BERLIN SIGNATURE DISH OF
PORK KNUCKLE

     
 

OXYMORON was a surprisingly good restaurant we found at Haekescher-markt. We ate there the first time looking for a light meal and we liked it so much we went back a second time. It's located in an "art nouveau" courtyard which houses several restaurants and a theatre called "Chamäleon Varieté" which puts on a variety show, mainly for the tourists. We had no idea, but in reading about the restaurant after our return, we found out that it is also a dance club later in the evening. Here is an interesting description of the restaurant. This courtyard is also part of several interconnected courtyards, which is actually a historical and architectural landmark of Berlin. Here's what Fodors writes:
"Built in 1905-07, this series of eight connected courtyards is the finest example of art nouveau industrial architecture in Berlin. Most buildings are covered with glazed white tiles, and additional Moorish mosaic designs decorate the main courtyard off Rosenthaler Strasse. Shops (including one dedicated to Berlin's beloved street-crossing signal, the "Ampelmann") restaurants, the variety theater Chamäleon Varieté, a klezmer-music venue, and a movie theater populate the spaces once occupied by ballrooms, a poets' society, and a Jewish girls' club."
And we had no idea...
As I said, we ate there twice, on our first night, and on our last night. On the first night, Alisa had a very good bouillabaisse, and I had duck with white parsnip, plum sauce and puree. On the last night, we had 2 excellent pasta dishes. 

 
     


KEDEWE GOURMET COUNTER

The KEDEWE gourmet floor is a real experience.  We had 1 portion of bouillabaisse at a bar which only served bouillabaisse.  It was delicious and was enough for the both of us. The one portion cost 28 Euros. To the right and left are a couple of pictures. One shows Alisa enjoying our bouillabaisse at the bouillabaisse "bar", and the other is just one of the incredibly stocked counters.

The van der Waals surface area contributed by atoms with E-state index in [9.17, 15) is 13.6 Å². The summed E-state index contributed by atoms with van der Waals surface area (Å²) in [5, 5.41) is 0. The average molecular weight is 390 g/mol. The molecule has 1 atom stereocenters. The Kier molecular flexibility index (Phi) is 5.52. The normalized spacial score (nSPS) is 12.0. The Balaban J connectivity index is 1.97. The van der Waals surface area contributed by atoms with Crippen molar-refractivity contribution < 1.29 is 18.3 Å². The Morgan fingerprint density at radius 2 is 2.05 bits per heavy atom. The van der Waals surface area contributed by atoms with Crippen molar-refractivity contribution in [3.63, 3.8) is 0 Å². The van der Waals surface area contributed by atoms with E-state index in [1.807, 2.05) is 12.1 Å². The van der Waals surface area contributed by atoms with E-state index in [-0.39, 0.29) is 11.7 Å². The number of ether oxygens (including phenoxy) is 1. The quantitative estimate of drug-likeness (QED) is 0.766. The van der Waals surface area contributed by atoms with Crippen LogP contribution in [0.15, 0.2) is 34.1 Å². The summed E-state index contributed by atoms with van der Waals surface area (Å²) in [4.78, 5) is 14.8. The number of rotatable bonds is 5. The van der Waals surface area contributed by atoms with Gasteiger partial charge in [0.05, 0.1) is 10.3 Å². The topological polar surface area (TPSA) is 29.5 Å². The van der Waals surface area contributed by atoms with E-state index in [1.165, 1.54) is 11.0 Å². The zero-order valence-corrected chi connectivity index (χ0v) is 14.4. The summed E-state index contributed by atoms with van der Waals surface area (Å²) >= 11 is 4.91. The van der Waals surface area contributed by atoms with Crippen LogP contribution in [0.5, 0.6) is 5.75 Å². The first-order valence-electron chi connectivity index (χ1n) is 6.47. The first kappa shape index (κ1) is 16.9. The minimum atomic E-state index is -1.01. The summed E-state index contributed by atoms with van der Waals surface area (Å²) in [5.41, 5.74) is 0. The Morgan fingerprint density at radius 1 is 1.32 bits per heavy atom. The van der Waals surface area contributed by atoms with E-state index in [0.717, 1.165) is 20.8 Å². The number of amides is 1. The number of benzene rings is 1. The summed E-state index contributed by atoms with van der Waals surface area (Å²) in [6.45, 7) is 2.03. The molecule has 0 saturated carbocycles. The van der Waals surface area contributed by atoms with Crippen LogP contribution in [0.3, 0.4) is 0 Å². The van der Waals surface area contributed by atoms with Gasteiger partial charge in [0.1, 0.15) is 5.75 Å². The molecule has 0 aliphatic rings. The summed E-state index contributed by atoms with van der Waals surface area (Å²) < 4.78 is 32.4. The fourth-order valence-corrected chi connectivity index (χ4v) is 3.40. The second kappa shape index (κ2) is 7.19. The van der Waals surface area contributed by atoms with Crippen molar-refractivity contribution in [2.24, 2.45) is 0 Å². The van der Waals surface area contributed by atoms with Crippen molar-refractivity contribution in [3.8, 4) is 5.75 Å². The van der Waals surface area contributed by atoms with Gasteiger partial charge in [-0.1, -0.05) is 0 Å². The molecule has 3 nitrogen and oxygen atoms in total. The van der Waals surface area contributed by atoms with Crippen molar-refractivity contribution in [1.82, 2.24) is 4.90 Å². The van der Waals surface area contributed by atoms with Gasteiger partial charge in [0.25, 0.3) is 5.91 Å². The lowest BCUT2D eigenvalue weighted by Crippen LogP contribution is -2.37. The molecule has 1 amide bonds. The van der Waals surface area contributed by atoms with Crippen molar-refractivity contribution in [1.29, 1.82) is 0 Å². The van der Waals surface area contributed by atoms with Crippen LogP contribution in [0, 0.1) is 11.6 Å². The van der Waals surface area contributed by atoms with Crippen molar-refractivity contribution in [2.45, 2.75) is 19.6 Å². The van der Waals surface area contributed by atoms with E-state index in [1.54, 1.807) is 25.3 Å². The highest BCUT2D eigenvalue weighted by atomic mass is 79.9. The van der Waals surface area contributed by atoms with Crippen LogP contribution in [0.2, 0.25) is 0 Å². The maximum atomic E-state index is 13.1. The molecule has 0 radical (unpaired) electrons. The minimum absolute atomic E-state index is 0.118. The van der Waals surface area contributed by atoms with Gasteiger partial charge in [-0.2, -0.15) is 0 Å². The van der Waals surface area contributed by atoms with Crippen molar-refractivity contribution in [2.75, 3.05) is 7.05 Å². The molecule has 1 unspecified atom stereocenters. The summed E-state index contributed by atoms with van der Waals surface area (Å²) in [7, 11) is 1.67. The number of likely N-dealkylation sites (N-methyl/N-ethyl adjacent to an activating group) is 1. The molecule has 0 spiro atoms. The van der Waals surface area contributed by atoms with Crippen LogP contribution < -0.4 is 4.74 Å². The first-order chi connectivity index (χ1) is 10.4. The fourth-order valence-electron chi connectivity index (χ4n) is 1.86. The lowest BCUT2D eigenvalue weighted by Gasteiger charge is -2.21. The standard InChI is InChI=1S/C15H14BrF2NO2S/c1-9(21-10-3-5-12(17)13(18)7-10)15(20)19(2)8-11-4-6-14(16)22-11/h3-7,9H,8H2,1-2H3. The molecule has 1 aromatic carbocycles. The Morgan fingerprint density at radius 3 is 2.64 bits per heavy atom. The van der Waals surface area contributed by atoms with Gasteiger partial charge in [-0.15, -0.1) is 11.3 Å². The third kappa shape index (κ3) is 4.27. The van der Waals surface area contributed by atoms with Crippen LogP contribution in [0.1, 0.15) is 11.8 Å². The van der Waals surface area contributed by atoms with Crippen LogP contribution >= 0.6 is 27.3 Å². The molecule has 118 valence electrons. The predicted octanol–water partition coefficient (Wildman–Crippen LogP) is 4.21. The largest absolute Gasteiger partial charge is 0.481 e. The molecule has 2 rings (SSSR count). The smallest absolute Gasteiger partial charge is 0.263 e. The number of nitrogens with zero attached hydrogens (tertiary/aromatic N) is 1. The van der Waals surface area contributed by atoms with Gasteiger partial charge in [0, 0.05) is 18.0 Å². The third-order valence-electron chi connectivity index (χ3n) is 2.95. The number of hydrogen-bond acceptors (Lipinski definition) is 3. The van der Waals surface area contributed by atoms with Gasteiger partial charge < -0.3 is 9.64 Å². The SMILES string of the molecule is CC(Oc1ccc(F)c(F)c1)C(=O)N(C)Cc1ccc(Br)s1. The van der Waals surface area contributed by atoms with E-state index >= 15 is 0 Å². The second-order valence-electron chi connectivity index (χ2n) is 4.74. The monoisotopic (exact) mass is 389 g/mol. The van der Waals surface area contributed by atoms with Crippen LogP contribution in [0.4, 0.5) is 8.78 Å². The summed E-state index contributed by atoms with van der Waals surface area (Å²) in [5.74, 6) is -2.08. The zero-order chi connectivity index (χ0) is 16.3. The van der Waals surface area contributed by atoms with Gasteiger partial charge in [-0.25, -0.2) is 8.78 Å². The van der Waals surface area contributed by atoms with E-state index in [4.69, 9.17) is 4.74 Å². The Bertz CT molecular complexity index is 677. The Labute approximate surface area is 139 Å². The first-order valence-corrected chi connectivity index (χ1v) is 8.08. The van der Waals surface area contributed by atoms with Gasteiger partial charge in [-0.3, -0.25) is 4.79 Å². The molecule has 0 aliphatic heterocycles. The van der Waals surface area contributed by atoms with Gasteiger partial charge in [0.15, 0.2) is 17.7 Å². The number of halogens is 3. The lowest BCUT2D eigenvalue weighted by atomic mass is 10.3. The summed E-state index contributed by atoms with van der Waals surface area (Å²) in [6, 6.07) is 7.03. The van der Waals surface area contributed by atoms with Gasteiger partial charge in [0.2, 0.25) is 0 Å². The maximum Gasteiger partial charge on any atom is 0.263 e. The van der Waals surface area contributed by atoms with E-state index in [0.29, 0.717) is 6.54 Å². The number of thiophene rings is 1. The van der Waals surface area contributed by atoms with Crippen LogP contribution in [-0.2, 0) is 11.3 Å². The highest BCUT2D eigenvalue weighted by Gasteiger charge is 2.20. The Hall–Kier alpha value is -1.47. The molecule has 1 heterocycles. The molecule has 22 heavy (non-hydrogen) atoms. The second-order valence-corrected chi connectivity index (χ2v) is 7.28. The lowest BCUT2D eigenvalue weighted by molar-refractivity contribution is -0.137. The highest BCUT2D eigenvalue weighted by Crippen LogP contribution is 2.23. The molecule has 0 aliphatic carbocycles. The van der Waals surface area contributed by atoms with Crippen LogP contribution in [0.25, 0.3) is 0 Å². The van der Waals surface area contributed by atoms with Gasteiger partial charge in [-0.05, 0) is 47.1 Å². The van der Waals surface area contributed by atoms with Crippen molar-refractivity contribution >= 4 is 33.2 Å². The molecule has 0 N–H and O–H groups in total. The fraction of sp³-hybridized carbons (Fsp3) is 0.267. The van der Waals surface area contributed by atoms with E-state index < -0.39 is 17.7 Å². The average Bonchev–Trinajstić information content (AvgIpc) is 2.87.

BOUILLABAISSE
AT KEDEWE

     
 

ANNA BLUM is one of the leading cafes in Prenzlauer Burg. It is located near Kollwitzplatz which is considered the center of this resurgent avant-garde district. They also sell flowers in this beautiful cafe (actually next door, but still part of the establishment), but they are most famous for their 3 tiered breakfast, étagère. It was delicious and included fruit, salad, cheeses, eggs, but not coffee. It was the closest thing to an Israeli hotel breakfast that we've seen anywhere outside of Israel. See a picture to the right.

   

ÉTAGÈRE AT
ANNA BLUMS


TARTARE OF ST. PATRICK SALMON

FISCHER'S FRITZ is presently the only 2 star Michelin restaurant in Berlin. The prices in the evening are astronomic, but they have a wonderful lunch menu at 35 Euros for 2 courses and 47 Euros for 3 courses. This is a real bargain for a meal at a restaurant with 2 MIchelin stars. The restaurant is beautiful, the service is impeccable, and the food was exceptional. We had 4 incredible dishes and one incredible dessert. The best dish was a delicious dish described as "sauté of calamereti, with chantarelle mushrooms and coriander. The picture to the left is of the prettiest dish - my tartare of salmon accompanied by delicious ladyfinger okra. The dessert was a pudding of passion fruit and star anise, lukewarm mousse of macadamia nuts and iced cardamom cacao. It was one of the best desserts we have ever eaten and it sounds delicious just rereading the description. We had wine by the glass as recommended by the very professional sommelier.


FISCHER'S FRITZ
BEAUTIFUL 2 STAR RESTAURANT

     
     
 

 
 

As I said above, we love Italy. So, with a few days spare, we decided to fly to Milano and visit Lake Como. The lakes in northern Italy are very popular and very beautiful, but most people bypass the city of Como, and head for more romantic spots like Bellagio. We had stayed in Bellagio exactly 10 years ago, and had another visit to the area since then. This time, we decided to stay in the city of Como. We found it very nice, with a wonderful location, right at the southern tip of Lake Como. It has a wonderful walled old city, and lots to do and see.

 


THE VIEW FROM OUR ROOM IN COMO

We stayed in a modest "Mom & Pop" hotel called Quarcino, located about a 5 minute walk from the Duomo. The hotel is simple, but clean, with an adequate breakfast and a nice view (at least from our room). The staff (mostly the elderly owners were always very helpful and considerate. Some of them have limited English, but that's no problem for Alisa as she speaks fluent Italian. Some people might be put off by the church next door which rings its very loud bells at 7:30 AM sharp, but we were usually up by then, so it didn't bother us. And, they have their own private and free parking.

 
     
 

 


VILLA OLMO